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Building Trust and Relationships in Nigeria

by: Okey Okere, Michael Davids


Why should I read this document? 

Nigeria has Africa's largest population and largest economy. It is the continent's backbone and most strategic market. This document provides valuable insights for foreign businesses intending to expand to Nigeria. It gives some guidelines on building trust and strong relationships with decision-makers and key business targets. 


Five most important things to know about building trust and relationships in Nigeria (if you only read one thing, that is what you should read)
  1. Respect hierarchy, status, and achievements. Nigeria is a hierarchical society. People would likely feel offended if you do not recognise power holders. They also may not trust you if the power holders do not trust you. Furthermore, it is a "masculine" (achievement-driven) society. Therefore, acknowledging an individual's status or achievements would go a long way towards opening them up to accepting you. 
  2. Identify and join relevant groups. Nigeria is a collectivist country. Individuals in Nigeria consider it essential to be a part of a group. Joining strategically relevant groups could help open the door to long-lasting, advantageous relationships. 
  3. Gifts. Gift-giving (and receiving) is an inherent part of Nigerian culture. It is a much-valued way of showing appreciation and honour. It is also a significant door-opener. However, because there is a lot of overt corruption in Nigeria, knowing where, when, and how to give gifts is especially important for building relationships and trust.  
  4. Personal involvements. In societies like Nigeria, business relationships are often an extension of personal relationships. People need to know you before they can trust you. 'Facetime' is a vital investment. You should visit the country frequently, meet with the persons of interest and attend their events – weddings, christenings, funerals etc. 
  5. Use tact and diplomacy. Like many other high context societies, in Nigeria, what people say is not always what they mean. So you would need to learn to “read the air” to interpret and contextualise what is being said (or left unsaid).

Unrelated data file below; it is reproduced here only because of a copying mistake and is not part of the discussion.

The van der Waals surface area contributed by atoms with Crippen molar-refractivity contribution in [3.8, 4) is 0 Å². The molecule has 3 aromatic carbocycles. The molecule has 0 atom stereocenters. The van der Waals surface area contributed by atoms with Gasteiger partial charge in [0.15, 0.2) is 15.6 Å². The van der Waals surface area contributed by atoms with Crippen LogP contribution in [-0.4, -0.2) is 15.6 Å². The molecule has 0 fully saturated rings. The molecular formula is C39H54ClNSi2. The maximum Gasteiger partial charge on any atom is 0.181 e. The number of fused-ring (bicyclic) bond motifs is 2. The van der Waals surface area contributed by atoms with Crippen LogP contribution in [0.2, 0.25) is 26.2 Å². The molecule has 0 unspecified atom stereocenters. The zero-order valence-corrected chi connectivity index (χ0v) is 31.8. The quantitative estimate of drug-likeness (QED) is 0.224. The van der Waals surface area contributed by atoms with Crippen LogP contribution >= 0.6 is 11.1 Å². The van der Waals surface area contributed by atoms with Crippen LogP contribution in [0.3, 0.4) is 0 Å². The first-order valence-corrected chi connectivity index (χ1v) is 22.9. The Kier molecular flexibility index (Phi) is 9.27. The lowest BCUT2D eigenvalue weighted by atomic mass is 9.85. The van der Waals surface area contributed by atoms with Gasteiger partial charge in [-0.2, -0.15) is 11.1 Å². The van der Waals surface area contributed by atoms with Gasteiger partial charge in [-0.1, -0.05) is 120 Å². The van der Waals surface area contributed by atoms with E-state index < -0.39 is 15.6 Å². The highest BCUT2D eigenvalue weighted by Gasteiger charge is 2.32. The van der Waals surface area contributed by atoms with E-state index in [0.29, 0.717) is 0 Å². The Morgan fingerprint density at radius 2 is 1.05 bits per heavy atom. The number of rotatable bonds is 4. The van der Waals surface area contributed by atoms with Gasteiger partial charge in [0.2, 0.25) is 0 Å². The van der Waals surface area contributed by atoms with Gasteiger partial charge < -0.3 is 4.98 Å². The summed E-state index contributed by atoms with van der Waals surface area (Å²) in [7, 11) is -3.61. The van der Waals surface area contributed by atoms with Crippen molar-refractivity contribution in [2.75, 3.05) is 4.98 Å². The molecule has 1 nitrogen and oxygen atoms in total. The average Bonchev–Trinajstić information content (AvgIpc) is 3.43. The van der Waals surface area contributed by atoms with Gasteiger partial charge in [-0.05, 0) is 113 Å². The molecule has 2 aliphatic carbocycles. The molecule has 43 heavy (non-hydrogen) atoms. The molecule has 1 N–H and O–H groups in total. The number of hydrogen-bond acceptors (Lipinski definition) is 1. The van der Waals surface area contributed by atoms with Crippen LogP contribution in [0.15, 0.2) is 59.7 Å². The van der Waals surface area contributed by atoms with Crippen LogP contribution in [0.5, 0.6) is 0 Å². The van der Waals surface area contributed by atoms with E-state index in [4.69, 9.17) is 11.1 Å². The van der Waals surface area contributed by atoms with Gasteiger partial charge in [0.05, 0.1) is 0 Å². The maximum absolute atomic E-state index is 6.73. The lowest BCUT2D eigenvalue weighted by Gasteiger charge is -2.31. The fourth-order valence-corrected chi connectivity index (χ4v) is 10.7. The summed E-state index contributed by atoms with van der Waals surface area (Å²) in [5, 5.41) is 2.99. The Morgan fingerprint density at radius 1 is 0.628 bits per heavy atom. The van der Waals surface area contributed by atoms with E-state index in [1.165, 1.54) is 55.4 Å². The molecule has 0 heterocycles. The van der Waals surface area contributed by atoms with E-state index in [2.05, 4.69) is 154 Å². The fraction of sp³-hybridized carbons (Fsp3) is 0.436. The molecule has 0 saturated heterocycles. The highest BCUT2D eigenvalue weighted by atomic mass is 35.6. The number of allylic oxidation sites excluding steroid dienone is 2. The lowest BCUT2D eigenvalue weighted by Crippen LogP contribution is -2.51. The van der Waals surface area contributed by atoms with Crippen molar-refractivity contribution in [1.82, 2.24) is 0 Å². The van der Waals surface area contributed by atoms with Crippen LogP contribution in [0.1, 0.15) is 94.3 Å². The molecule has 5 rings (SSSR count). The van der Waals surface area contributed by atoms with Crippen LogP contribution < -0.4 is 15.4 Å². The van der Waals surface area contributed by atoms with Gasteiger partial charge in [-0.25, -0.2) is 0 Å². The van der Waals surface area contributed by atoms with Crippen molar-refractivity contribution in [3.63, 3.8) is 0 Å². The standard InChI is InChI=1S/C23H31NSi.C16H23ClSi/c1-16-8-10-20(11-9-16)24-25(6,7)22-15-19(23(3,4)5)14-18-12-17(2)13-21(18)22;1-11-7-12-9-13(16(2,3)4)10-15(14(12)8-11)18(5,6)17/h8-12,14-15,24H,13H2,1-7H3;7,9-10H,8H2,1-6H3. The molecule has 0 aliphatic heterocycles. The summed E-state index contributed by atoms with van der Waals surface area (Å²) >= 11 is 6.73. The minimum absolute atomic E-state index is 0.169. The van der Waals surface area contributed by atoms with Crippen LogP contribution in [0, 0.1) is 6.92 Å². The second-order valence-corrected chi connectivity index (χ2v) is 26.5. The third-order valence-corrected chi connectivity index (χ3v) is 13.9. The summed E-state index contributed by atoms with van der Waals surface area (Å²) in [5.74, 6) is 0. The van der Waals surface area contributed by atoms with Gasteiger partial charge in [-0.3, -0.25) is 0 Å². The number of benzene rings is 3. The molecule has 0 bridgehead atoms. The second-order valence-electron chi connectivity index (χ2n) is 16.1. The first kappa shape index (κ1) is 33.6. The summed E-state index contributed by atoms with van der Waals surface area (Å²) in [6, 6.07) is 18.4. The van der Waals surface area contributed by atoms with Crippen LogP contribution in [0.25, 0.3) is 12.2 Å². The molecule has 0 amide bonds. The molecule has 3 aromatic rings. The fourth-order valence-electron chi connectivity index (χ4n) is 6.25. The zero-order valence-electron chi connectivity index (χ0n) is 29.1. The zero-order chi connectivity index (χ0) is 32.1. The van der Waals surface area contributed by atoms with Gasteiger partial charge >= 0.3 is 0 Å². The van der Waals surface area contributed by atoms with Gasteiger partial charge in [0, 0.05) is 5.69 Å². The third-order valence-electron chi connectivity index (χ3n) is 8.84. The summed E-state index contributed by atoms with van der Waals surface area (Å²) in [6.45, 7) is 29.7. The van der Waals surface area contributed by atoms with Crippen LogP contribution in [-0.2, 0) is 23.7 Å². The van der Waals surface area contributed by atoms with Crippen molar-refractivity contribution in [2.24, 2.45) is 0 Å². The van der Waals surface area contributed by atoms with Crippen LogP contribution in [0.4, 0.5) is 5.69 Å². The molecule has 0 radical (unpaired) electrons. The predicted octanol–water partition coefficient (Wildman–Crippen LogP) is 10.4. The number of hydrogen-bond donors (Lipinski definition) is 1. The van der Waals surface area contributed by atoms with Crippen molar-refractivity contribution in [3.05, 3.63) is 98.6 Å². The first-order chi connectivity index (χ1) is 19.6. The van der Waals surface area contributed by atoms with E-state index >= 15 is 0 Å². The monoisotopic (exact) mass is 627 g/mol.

Short Introduction

If you read this article, there is a big chance that you have probably met a Nigerian before. Many people have said that “Nigerians are everywhere on the face of the earth” (Olodimu, 2017)1. One of each six Africans is Nigerian, they make up approximately 2% of the world’s population. It is the largest economy in Africa (with a nominal GDP of around US$400 billion) and the 25th largest economy in the world. It is also the largest populated nation on the continent. Although it is currently (2021) experiencing an economic slump, the country still holds immense economic potential. Nigeria’s economy grew by 7% on average from 2000 to 2014 - one of the fastest in the world. It also possesses large amounts of natural resources. The country is Africa’s biggest oil exporter and has the largest natural gas reserves on the continent (WorldBank, 2020)2. There are almost endless opportunities for doing business there. 

Like everywhere else, when doing business in Nigeria (or with Nigerians), there must be sufficient trust between the counterparties. This basic tenet, called uberrimae fidei, (translated from Latin as the doctrine of utmost good faith)3, suggests that the absence of trust makes transactions impossible. However, the critical challenge is that people build and maintain trust in different ways across different cultures. In Nigeria, as in many other high context cultures (societies with high power distance and low individualism), building trust requires time and skill. This article discusses some of the essential requirements to help you achieve this.